Chaudhuri A. Recent changes in technical and operational guidelines for tuberculosis control programme in India – 2016: A paradigm shift in tuberculosis control. J Assoc Chest Physicians 2017;5:1-9. [Full text]
Jørstad MD, Dyrhol-Riise AM, Aßmus J, Marijani M, Sviland L, Mustafa T. Evaluation of treatment response in extrapulmonary tuberculosis in a low-resource setting. BMC Infect Dis 2019;19:426.
Alemie GA, Gebreselassie F. Common types of tuberculosis and co-infection with HIV at private health institutions in Ethiopia: A cross sectional study. BMC Public Health 2014;14:319.
Riou C, Perez Peixoto B, Roberts L, Ronacher K, Walzl G, Manca C, et al.
Effect of standard tuberculosis treatment on plasma cytokine levels in patients with active pulmonary tuberculosis. PLoS One 2012;7:e36886.
Clifford V, Zufferey C, Street A, Denholm J, Tebruegge M, Curtis N. Cytokines for monitoring anti-tuberculous therapy: A systematic review. Tuberculosis (Edinb) 2015;95:217-28.
Horvat RT. Gamma interferon assays used in the diagnosis of tuberculosis. Clin Vaccine Immunol 2015;22:845-9.
Wergeland I, Pullar N, Assmus J, Ueland T, Tonby K, Feruglio S, et al.
IP-10 differentiates between active and latent tuberculosis irrespective of HIV status and declines during therapy. J Infect 2015;70:381-91.
Rockwood N, du Bruyn E, Morris T, Wilkinson RJ. Assessment of treatment response in tuberculosis. Expert Rev Respir Med 2016;10:643-54.
Yong YK, Tan HY, Saeidi A, Wong WF, Vignesh R, Velu V, et al.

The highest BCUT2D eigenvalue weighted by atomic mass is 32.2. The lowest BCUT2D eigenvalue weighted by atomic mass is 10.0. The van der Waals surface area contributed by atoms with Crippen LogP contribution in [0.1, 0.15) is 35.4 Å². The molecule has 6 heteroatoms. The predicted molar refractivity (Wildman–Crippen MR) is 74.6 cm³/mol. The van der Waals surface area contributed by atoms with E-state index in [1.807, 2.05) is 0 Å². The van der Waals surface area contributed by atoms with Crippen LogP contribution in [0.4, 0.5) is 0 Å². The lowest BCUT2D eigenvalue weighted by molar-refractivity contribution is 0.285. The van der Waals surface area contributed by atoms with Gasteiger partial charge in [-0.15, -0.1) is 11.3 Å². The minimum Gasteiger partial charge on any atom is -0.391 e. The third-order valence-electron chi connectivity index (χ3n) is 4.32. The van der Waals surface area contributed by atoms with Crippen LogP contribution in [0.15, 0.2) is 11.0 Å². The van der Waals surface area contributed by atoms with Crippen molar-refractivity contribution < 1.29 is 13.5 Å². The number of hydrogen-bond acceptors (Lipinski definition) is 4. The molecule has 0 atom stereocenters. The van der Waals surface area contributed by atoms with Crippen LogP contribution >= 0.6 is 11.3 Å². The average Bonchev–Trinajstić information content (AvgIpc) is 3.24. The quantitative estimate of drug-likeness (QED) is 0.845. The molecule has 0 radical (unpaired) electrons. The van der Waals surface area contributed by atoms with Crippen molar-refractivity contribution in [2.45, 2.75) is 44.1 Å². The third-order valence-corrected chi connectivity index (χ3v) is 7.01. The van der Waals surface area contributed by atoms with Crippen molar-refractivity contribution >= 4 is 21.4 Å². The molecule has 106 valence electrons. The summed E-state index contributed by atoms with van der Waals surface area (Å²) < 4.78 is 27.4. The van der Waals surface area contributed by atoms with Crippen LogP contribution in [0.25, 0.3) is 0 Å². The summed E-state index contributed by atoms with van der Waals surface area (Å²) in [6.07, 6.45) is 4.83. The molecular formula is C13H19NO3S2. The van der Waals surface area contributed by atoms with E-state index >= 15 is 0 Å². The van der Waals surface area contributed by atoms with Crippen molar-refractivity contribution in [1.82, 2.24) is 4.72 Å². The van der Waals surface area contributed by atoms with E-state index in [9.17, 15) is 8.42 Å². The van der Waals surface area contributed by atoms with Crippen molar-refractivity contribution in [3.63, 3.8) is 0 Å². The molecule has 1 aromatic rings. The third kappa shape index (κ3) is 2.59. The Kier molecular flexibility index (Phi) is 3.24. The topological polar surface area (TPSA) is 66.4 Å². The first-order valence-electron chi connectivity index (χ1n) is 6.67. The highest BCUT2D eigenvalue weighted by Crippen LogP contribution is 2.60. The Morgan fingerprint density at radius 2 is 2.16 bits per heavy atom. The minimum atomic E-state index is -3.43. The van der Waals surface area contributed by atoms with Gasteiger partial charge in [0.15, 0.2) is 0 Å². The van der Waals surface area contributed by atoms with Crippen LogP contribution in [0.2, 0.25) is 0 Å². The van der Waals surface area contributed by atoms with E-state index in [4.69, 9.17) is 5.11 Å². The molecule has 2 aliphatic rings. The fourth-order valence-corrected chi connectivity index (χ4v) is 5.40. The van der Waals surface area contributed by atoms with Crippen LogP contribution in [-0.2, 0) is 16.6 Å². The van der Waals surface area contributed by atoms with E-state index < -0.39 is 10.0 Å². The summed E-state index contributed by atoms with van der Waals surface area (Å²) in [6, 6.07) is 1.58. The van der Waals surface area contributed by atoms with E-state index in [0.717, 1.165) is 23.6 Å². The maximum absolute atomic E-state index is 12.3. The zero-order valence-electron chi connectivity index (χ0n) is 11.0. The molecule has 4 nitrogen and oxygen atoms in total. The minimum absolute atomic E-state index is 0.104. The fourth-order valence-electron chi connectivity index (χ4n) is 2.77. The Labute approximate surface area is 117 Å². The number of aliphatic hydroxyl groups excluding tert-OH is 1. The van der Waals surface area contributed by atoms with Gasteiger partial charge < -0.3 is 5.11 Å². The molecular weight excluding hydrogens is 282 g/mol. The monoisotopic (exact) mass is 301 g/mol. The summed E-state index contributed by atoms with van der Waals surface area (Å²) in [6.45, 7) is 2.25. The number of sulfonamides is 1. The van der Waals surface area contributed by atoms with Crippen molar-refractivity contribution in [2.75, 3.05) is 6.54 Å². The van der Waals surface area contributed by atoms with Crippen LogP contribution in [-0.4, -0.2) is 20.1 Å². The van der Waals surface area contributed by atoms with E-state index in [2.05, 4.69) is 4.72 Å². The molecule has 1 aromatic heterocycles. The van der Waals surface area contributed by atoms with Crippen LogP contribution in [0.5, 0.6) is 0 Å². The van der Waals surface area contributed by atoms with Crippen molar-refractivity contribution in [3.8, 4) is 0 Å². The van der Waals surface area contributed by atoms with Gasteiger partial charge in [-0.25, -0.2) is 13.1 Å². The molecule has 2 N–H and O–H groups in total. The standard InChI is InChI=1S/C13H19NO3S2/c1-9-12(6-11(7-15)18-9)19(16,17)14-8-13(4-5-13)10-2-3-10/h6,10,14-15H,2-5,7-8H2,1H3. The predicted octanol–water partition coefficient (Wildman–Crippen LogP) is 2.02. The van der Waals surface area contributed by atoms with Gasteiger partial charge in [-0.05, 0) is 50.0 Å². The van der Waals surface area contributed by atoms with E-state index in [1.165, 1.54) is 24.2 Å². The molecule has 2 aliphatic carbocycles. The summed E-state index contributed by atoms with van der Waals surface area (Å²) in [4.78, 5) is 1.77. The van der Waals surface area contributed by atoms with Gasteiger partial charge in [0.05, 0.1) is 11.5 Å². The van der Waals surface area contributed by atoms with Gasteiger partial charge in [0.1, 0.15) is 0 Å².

Immune biomarkers for diagnosis and treatment monitoring of tuberculosis: Current developments and future prospects. Front Microbiol 2019;10:2789.
Wallis RS, Kim P, Cole S, Hanna D, Andrade BB, Maeurer M, et al.
Tuberculosis biomarkers discovery: Developments, needs, and challenges. Lancet Infect Dis 2013;13:362-72.
Riou C, Du Bruyn E, Ruzive S, Goliath RT, Lindestam Arlehamn CS, Sette A, et al.
Disease extent and anti-tubercular treatment response correlates with Mycobacterium tuberculosis
-specific CD4 T-cell phenotype regardless of HIV-1 status. Clin Transl Immunology 2020;9:e1176.
Suarez GV, Vecchione MB, Angerami MT, Sued O, Bruttomesso AC, Bottasso OA, et al.
Immunoendocrine interactions during HIV-TB coinfection: Implications for the design of new adjuvant therapies. Biomed Res Int 2015;2015:461093.
von Braun A, Sekaggya-Wiltshire C, Scherrer AU, Magambo B, Kambugu A, Fehr J, et al.
Early virological failure and HIV drug resistance in Ugandan adults co-infected with tuberculosis. AIDS Res Ther 2017;14:1.
Hasan Z, Jamil B, Khan J, Ali R, Khan MA, Nasir N, et al.
Relationship between circulating levels of IFN-gamma, IL-10, CXCL9 and CCL2 in pulmonary and extrapulmonary tuberculosis is dependent on disease severity. Scand J Immunol 2009;69:259-67.
Mihret A, Abebe M, Bekele Y, Aseffa A, Walzl G, Howe R. Impact of HIV co-infection on plasma level of cytokines and chemokines of pulmonary tuberculosis patients. BMC Infect Dis 2014;14:125.
Mhandire K, Mlambo T, Zijenah LS, Duri K, Mateveke K, Tshabalala M, et al.
Plasma IP-10 concentrations correlate positively with viraemia and inversely with CD4 counts in untreated HIV infection. Open AIDS J 2017;11:24-31.
Noel N, Boufassa F, Lécuroux C, Saez-Cirion A, Bourgeois C, Dunyach-Remy C, et al.
Elevated IP10 levels are associated with immune activation and low CD4+ T-cell counts in HIV controller patients. AIDS 2014;28:467-76.
Maskew M, Brennan AT, Westreich D, McNamara L, MacPhail AP, Fox MP. Gender differences in mortality and CD4 count response among virally suppressed HIV-positive patients. J Womens Health (Larchmt) 2013;22:113-20.
Ezeamama AE, Mupere E, Oloya J, Martinez L, Kakaire R, Yin X, et al.
Age, sex, and nutritional status modify the CD4+T-cell recovery rate in HIV-tuberculosis co-infected patients on combination antiretroviral therapy. Int J Infect Dis 2015;35:73-9.
[Table 1], [Table 2], [Table 3], [Table 4]